Many people were outraged recently when the Texas Board of Education voted to remove figures such as Hillary Clinton and Helen Keller from its history books. Michigan may be on a similar course.
A workgroup met for more than a year to develop a set of proposed changes to Michigan’s social studies standards. Those changes include the removal of many historic references now taught in schools.
The proposal angers some who fear Michigan is taking a big step backward.
Alex Hosey knows the power of standing up by sitting down. Last year, the soft-spoken student-athlete at East Lansing High School wrote an essay explaining why he sits during the national anthem.
“I don’t like that many people just assume that blacks and people of color are inherently lazy, violent or rebellious,” reads an excerpt from his essay.
Alex called attention to East Lansing’s past history of “redlining,” the practice of barring African-Americans from owning a home in the city limits.
East Lansing abolished its policy in 1968. But no one ever apologized for the city’s institutional racism.
Then, along came Alex Hosey.
“Fifty years ago, there was maybe a handful of blacks my age that were actually able to live here,” he explains. “Now, I’m able to do that, and it just makes me happy.”
But Alex is not happy about some proposed social studies revisions that threaten to strip some key moments in civil rights history out of his textbook.
In a draft document released by the Michigan Department of Education last May, a number of concepts including the NAACP, the March on Washington and the Ku Klux Klan have been struck through.
“I was shocked, and honestly, appalled,” says Alex Hosey’s father, Sam.
Even before they saw the proposal, Sam says he and Alex had asked East Lansing High School specifically to teach students about redlining.
“They were gracious enough to listen to what at that time a freshman had to say about history and some of the things that he would like to see included in the curriculum,” says Sam Hosey. “So, seeing that things are being taken out is totally, I think, wrong in terms of what we are looking for.”
The group tasked with drafting Michigan’s first social studies overhaul since 2007 was given this mantra: make the new standards “fewer, clearer and higher.”
Rebecca Bush is a social studies consultant for the Ottawa Area Intermediate School District. She’s on the writing and review committee. Bush says when you’re conveying controversial material...words matter.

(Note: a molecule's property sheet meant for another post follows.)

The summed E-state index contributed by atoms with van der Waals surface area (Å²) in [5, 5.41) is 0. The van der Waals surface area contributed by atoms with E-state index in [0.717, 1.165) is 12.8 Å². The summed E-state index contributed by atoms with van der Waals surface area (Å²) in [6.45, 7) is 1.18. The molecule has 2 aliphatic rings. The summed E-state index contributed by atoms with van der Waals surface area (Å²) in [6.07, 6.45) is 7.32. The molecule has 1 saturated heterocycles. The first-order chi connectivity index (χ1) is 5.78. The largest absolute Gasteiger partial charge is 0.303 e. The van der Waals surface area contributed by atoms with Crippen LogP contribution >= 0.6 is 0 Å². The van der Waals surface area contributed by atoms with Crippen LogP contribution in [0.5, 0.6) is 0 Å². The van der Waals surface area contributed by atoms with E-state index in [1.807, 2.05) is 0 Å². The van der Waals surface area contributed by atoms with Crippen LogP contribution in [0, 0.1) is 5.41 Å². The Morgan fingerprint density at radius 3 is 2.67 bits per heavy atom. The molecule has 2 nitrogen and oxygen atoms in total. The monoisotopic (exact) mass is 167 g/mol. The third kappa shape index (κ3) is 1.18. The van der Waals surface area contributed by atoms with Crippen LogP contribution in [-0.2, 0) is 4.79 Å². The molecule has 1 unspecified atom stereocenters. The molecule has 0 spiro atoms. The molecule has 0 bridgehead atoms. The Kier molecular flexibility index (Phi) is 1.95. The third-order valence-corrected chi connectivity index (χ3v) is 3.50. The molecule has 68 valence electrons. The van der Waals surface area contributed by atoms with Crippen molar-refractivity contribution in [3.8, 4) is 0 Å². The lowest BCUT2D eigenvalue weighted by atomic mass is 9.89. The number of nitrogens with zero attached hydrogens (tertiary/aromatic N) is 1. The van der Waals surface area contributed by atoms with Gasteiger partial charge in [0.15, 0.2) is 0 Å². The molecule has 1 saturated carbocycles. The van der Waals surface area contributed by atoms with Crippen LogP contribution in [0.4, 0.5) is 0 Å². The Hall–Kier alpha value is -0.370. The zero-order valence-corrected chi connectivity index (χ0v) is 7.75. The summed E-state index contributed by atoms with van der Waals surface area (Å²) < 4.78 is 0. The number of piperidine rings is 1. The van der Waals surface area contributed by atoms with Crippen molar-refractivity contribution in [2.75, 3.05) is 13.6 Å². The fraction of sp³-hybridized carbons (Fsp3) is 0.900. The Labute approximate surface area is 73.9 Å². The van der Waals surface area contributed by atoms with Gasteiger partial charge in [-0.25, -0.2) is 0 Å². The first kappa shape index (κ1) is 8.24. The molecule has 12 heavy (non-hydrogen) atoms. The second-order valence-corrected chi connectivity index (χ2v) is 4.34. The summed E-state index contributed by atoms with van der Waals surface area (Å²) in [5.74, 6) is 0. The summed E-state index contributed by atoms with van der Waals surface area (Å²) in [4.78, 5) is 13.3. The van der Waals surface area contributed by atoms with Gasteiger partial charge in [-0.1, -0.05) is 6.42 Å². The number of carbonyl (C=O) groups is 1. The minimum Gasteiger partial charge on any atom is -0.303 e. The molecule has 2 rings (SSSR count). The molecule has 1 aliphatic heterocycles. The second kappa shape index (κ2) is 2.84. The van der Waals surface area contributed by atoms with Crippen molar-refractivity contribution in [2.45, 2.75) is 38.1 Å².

“It’s extremely difficult,” says Bush. “You have to go through the process of, well, what could the implications be of using one phrase over another?”
This summer, the Michigan Department of Education solicited input at a series of 18 public hearings across the state.
At the final session held September 20 in Mt. Pleasant, two department officials listened to a litany of comments from a small but impassioned audience.
“We have changed ‘core democratic values’ to ‘core values,’” asserted Oakland University professor Anthony Francis. “Why don’t white, powerful men want the word ‘democracy’ in there? Because it threatens their power. We have removed the term ‘the common good.’ How dare we think that this is OK?”
Central Michigan University student Aja Philpot wanted to know why the writers chose to remove references to the Ku Klux Klan ... a historical reality she says is just as important as the Selma March and Martin Luther King Jr.
“I’m a third generation freed slave...that is not that far away,” says Philpot. “So, let’s not forget who we are just so we can change who we are.”
Committee member Rebecca Bush says much of what was cut in the proposed new standards was done so by mistake. She says there were a lot of drafts being passed back and forth during the process. Bush says many omissions were the result of a clerical error.
“It was not intentional on anyone’s part, but there were some phrases that were just simply not transferred from one document to another,” Bush insists.
Other deletions were a gesture towards clarity. The 2007 standards contained many parenthetical references. Rebecca Bush says teachers were confused about which ones were considered testable on the state’s M-STEP exam. She says the new proposal is designed to eliminate that confusion.
The Michigan Department of Education has received thousands of public comments on the proposed standards. Now, officials are screening volunteers for a task force that will sift through the feedback and make recommendations on the final standards.
The state hopes to have that task force in place for its first organizational meeting October 15 in Lansing.